Laboratory 1: Getting started
Prerequisites: functions, import statements
 Start the Spyder environment
 Reset the name space using the %reset command.
This provides us a ''clean'' IPython interpreter session (within
Spyder). You should carry out these steps before every laboratory.
You now have an IPython interpreter available and are encouraged to
carry out basic mathematical operations at the iPython prompt (In
[?]:).
You should know how to compute simple expressions such as
 3 + 4
 (9 + 3) / 6 and
 11 * 12
 Can you work out what 2 ** 2 and 2 ** 0.5 do?
You will need some of these expressions below, and you should be familiar with using the Python Shell to evaluate Python expressions.
You should know how to use a Python development environment. Assuming
you use Spyder, you should know how to
 execute Python code in Spyder and
 call functions from the Python prompt.
 For later laboratory sessions, you may also find it useful to know how to change and update
function definitions and call the updated function from the Python
prompt.
If necessary, go through the exercise First steps executing Python
programs interactively which explains
how to do this.
Download lab1.py and save as lab1.py (the 1 shows that this file is part of laboratory 1).
Open the file with Spyder and try to understand its content.
Make sure the function definition average is known to Python
(by pressing F5, for example) and then check that you can use the average
function from the Python prompt:
In [ ]: average(10, 20)
Out[ ]: 15.0
In [ ]: average(10, 4)
Out[ ]: 7.0
In [ ]: help(average)
Help on function average in module __main__:
average(a, b)
Given parameters a and b, compute and
return the arithmetic mean of a and b.
Although we expect that you use IPython for these exercises, we will
initially also provide examples for the interaction with the Python
prompt with >>> as displayed by the normal Python console instead
of In [3]: as displayed by the IPython console: the number 3 here
is meaningless as it only counts the number of inputs is that
particular session. We write the example above therefore as:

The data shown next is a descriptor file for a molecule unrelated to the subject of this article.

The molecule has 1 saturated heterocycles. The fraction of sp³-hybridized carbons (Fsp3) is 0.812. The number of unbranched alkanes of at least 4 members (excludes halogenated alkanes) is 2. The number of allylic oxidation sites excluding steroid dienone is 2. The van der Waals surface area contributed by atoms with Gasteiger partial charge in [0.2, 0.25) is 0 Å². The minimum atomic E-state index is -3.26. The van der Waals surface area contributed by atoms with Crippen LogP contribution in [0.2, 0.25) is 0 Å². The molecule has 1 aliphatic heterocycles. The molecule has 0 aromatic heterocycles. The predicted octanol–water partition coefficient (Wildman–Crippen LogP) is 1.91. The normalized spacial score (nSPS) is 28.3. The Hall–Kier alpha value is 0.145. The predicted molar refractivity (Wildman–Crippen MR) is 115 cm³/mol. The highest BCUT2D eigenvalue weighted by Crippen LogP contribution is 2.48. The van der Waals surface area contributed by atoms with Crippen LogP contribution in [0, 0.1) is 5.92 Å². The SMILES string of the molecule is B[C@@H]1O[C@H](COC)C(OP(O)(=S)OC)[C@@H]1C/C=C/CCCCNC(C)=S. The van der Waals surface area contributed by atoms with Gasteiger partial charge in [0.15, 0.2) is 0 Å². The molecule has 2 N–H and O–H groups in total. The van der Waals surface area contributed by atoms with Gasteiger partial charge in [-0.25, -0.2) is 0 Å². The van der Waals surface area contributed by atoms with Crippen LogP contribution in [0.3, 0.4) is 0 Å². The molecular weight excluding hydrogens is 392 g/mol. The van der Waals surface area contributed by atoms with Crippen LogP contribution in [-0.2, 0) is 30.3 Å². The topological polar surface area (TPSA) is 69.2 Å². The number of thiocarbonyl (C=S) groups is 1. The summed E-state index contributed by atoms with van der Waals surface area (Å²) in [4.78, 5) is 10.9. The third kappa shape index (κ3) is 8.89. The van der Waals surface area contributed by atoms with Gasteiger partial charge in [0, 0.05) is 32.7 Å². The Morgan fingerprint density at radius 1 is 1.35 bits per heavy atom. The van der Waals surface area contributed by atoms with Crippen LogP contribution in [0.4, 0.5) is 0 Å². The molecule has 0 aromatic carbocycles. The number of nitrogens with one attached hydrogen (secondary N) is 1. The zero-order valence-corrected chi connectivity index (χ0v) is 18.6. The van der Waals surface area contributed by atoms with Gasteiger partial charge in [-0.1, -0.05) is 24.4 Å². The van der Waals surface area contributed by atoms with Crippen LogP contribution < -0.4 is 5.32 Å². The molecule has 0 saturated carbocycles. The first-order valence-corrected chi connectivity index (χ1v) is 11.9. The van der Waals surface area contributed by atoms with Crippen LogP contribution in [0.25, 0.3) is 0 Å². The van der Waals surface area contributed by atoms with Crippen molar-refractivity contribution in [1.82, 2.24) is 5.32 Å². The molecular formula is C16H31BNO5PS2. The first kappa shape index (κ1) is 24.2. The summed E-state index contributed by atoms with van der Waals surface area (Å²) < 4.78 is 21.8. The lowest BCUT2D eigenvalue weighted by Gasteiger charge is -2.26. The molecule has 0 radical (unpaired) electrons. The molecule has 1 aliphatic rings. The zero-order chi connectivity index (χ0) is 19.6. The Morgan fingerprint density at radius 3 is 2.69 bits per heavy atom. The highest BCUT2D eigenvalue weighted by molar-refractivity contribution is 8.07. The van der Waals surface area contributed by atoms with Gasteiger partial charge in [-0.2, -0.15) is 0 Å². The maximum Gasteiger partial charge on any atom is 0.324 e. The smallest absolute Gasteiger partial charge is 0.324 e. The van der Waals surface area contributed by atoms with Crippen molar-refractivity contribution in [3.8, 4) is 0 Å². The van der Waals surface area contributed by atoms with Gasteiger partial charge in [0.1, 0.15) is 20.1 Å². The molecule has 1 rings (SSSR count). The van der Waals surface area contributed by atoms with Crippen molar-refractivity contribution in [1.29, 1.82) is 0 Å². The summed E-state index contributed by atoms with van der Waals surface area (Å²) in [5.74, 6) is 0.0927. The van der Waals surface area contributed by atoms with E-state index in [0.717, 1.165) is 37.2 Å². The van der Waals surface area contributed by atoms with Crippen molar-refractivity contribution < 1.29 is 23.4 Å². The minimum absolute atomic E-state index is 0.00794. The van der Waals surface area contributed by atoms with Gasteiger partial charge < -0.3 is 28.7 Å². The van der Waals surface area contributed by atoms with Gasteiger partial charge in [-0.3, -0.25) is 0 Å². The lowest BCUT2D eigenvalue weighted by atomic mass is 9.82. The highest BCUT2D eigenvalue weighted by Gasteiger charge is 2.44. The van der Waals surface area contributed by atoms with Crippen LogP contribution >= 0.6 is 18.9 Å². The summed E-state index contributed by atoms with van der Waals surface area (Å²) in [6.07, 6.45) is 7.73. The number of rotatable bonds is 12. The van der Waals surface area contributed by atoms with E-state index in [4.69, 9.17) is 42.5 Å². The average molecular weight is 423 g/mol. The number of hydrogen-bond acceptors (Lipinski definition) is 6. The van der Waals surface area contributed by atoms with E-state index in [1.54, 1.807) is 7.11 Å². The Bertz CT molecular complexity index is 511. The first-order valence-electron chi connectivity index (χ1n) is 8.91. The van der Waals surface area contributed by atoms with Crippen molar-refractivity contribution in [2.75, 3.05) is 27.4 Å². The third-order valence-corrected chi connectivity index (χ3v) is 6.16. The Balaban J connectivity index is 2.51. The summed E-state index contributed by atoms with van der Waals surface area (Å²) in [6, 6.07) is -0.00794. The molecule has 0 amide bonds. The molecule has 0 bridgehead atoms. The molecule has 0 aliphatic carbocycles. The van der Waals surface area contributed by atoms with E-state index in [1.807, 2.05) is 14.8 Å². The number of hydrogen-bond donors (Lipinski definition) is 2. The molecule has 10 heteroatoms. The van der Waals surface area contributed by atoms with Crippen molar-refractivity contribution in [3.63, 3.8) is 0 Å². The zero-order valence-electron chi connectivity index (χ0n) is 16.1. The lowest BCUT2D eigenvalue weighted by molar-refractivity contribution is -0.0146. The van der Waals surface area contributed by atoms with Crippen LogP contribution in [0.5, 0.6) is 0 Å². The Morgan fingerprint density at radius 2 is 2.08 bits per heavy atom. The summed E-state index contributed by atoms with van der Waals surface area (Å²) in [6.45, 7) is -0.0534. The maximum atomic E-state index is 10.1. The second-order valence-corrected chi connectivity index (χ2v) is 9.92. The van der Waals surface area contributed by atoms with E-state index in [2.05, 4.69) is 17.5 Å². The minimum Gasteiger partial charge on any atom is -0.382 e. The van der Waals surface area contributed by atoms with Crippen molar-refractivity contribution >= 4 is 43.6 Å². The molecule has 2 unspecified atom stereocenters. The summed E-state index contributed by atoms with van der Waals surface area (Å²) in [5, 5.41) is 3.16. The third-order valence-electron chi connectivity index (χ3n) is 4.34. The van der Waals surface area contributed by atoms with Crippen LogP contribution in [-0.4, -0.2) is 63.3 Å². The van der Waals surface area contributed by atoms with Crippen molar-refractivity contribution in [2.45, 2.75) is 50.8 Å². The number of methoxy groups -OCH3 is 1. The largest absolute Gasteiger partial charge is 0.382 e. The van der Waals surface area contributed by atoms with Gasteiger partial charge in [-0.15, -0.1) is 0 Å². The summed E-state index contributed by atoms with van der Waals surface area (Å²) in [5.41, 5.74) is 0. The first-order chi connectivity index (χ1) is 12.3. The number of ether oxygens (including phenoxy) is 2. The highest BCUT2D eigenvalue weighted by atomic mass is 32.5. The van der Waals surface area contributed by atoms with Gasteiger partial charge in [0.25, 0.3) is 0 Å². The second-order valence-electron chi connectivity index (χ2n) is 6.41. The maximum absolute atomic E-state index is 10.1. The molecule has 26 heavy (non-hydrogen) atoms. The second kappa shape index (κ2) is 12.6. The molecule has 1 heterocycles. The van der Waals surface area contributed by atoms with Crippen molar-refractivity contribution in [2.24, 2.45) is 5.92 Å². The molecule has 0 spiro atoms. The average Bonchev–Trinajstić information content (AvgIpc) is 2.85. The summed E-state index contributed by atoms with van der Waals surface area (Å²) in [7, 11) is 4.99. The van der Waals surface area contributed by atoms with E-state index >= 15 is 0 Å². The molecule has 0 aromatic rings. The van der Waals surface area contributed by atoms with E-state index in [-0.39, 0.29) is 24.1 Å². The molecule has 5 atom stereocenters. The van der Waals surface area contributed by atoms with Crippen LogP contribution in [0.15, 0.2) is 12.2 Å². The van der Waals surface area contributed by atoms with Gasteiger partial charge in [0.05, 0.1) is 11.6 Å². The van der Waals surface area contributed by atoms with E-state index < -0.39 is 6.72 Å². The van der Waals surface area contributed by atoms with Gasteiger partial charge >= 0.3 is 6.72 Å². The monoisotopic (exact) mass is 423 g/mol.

>>> average(10, 20)
15.0
>>> average(10, 4)
7.0
>>> help(average)
Help on function average in module __main__:
average(a, b)
Given parameters a and b, compute and
return the arithmetic mean of a and b.
Equivalent IPython interaction:
In [ ]: average(10, 20)
Out[ ]: 15.0
In [ ]: average(10, 4)
Out[ ]: 7.0
In [ ]: help(average)
Help on function average in module __main__:
average(a, b)
Given parameters a and b, compute and
return the arithmetic mean of a and b.
 We also note that we will refer to the IPython console losely as the
Python shell or Python console. In terms of the programming language,
the IPython and Python shell can process the same command set. The
IPython shell is only more powerful in providing tools that help us
to write and debug code efficiently.
Now, it is your turn. Please define the following functions in the file lab1.py and make sure they behave as expected. You also should document them in a way similar to the average function.
A function distance(a, b) that returns the distance between numbers a and b.
Examples:
>>> distance(3, 4)
1
>>> distance(3, 1)
2
Examples (IPython):
In [ ]: distance(3, 4)
Out[ ]: 1
In [ ]: distance(3, 1)
Out[ ]: 2
A function geometric_mean(a, b) that returns the geometric mean
of two numbers  i.e. the edge length a square would have to have
so that its area equals that of a rectangle with sides a and
b.
Examples:
>>> geometric_mean(2, 2)
2.0
>>> geometric_mean(2, 8)
4.0
>>> geometric_mean(2, 1)
1.4142135623730951
Examples (IPython):
In [ ]: geometric_mean(2, 2)
Out[ ]: 2.0
In [ ]: geometric_mean(2, 8)
Out[ ]: 4.0
In [ ]: geometric_mean(2, 1)
Out[ ]: 1.4142135623730951
A function pyramid_volume(A, h) that computes and returns the volume of a
pyramid with base area A and height h.
Example:
>>> pyramid_volume(1, 2)
0.6666666666666666
Example (IPython):
In [ ]: pyramid_volume(1, 2)
Out[ ]: 0.6666666666666666
For every function try to check carefully that your implementation is correct.
The tab Testing tips provides some suggestions in form of
a short checklist.
Once you have gone through the checklist and think your functions are
implemented correctly, please send an email to the coursework
submission robot feeg1001@soton.ac.uk with subject lab 1 and attach the lab1.py file.
You should soon get a a confirmation of the submission, and slightly later a report
containing feedback through an automated analysis of your code. If the automated
analysis says that some test failed, you can change your code and
resubmit lab1.py by emailing again to the same address.
You can repeat this as often as you want.
We urge you to improve and resubmit your work until you pass all tests. Ask the
demonstrators for advice to interpret the error messages you may have received
in your feedback email if tests have failed.
While the work in this laboratory is not assessed, it is a crucial preparation
for the assessment of later laboratory sessions and the class room tests.
Last updated: 20190106 at 17:34